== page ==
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Children Understanding Their Rights


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I am currently working on my child protection assignment, for one of the tasks i have to plan a session for children aged 3-5yr olds that will focus on developing an understanding on their rights, as well as providing them with appropriate self- protection skill. I am stuck for ideas, can anyone help me out?

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There is a children's book called 'for every child' which was produced in association with unicef with some beautiful pictures from different children's illustrators.

 

 

 

It is easy to find on amzon!!

 

Essc

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I see it as giving children the right to say 'no' to an adult or to other children. We are too quick to tell children 'you must do what an adult says'. We tell children to give a kiss to people who they clearly dont want to kiss, so I think something to help parents see that children have a choice is also important, otherwise a refusal to kiss uncle Bert is seen as rude. Its also about not keeping secrets, we often tell children that the card they've made for Easter is a secret, a better word would be surprise. The NSPCC in conjuntion with someone called Triangle, used to do a book of pictures to use with CP issues. Some pages were too graphic for young children but some showed pictures of happy, sad, pushing away, that could be used alongside a puppet or teddy maybe. :o

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I think the concept for children that they have rights is very abstract for young children.

So as well as specific activities I see this as ongoing, adults role modelling respect for childrens rights, letting children have a voice, encouraging self esteem, self value, self confidence.

I agree surprise instead of secrets, adults to be encouraged to ask childrens permission before 'enforcing' kisses, ( this re-inforces that they have a choice to say no, and helps them practice their choice). Another example is when taking photo's of children, something we do on a daily basis, ask if they want you to.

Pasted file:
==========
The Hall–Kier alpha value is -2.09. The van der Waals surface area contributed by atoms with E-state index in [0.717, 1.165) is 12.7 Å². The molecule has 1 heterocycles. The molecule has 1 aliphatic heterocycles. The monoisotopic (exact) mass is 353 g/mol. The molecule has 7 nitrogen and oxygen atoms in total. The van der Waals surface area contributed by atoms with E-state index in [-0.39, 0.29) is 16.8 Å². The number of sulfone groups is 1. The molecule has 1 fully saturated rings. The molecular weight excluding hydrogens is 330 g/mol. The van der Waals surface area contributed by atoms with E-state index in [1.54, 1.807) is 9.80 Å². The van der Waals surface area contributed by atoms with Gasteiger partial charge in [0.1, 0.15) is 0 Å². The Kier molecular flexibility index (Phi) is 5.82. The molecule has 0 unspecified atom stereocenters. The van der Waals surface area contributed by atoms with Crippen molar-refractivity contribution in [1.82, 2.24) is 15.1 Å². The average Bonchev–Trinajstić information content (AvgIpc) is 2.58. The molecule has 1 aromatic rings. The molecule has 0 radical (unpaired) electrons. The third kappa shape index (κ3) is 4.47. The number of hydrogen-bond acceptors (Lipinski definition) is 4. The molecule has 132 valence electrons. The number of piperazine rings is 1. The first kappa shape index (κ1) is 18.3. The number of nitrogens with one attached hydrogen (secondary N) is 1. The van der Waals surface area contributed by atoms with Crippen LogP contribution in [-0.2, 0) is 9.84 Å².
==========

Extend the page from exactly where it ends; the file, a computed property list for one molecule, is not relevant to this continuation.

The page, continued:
During everyday play children have opportunities to voice their feelings, adults can watch carefully to see which children are less confident at this than others and help them by giving them the words / phrases to say ie: "Don't do that, I don't like it" (also teaches the other child respect for others). It's actually about letting children learn to be less conformist and to stand up for themselves. Also how to recognise that sense of danger.

 

Peggy

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  • 2 weeks later...
It's actually about letting children learn to be less conformist and to stand up for themselves. Also how to recognise that sense of danger.

I quite agree Peggy - many children these days get all their attention and praise for being 'good' and 'no trouble' whilst adults get on with their lives (especially whilst standing at the school gate chatting!). I think if we can give children the words they need (and the confidence to use them assertively) to stand up for themselves when they feel ignored or put upon, we'll be doing them a great service by developing their own skills to help keep themselves safe. Children being encouraged to please adults and do what they want/say without being able to think clearly about whether it is in their own (the child's) best interests could be a very dangerous thing indeed.

 

Teaching children to recognise and take heed of their own emotions is similarly very important - in terms of building their self esteem and self awareness, but also in recognising when they feel unsafe and uncomfortable.

 

Maz

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:( :wacko: xD

 

scaredycats or what????

 

I reckon children are more capable at 'sensing' risks than we often give them credit for. :o

 

following on from another recent topic, would you give a child a saw to saw wood with? xD

 

Peggy

 

p.s. No don't answer that, just save your comments for the relevant post. Just making a point on my soapbox again. :(:(

You do make me laugh with your wit you two Maz and Hali. :rolleyes:

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Just making a point on my soapbox again. xD:(

Well I do hope it is made of solid construction and you've carried out a suitable risk assessment before standing on it Peggy! :(

 

I'm still reeling from a visit from 'the powers that be' when my decision to have flowers in glass vases on the snack table was questioned "they are available in plastic you know" :o

 

Needless to say I put forward my view that children - when given the relevant advice and information - are very capable of taking the appropriate action to keep themselves safe (and of getting help and support if it goes wrong and they cut themselves!).

 

Sometimes I wonder if people say these things to me to test my reaction!

 

Maz

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Quote "Sometimes I wonder if people say these things to me to test my reaction!"

 

If that was the reason that would be ok, but what's scary is that these people actually don't understand where you are coming from. ( but then can you blame them xD:o )

 

 

Peggy

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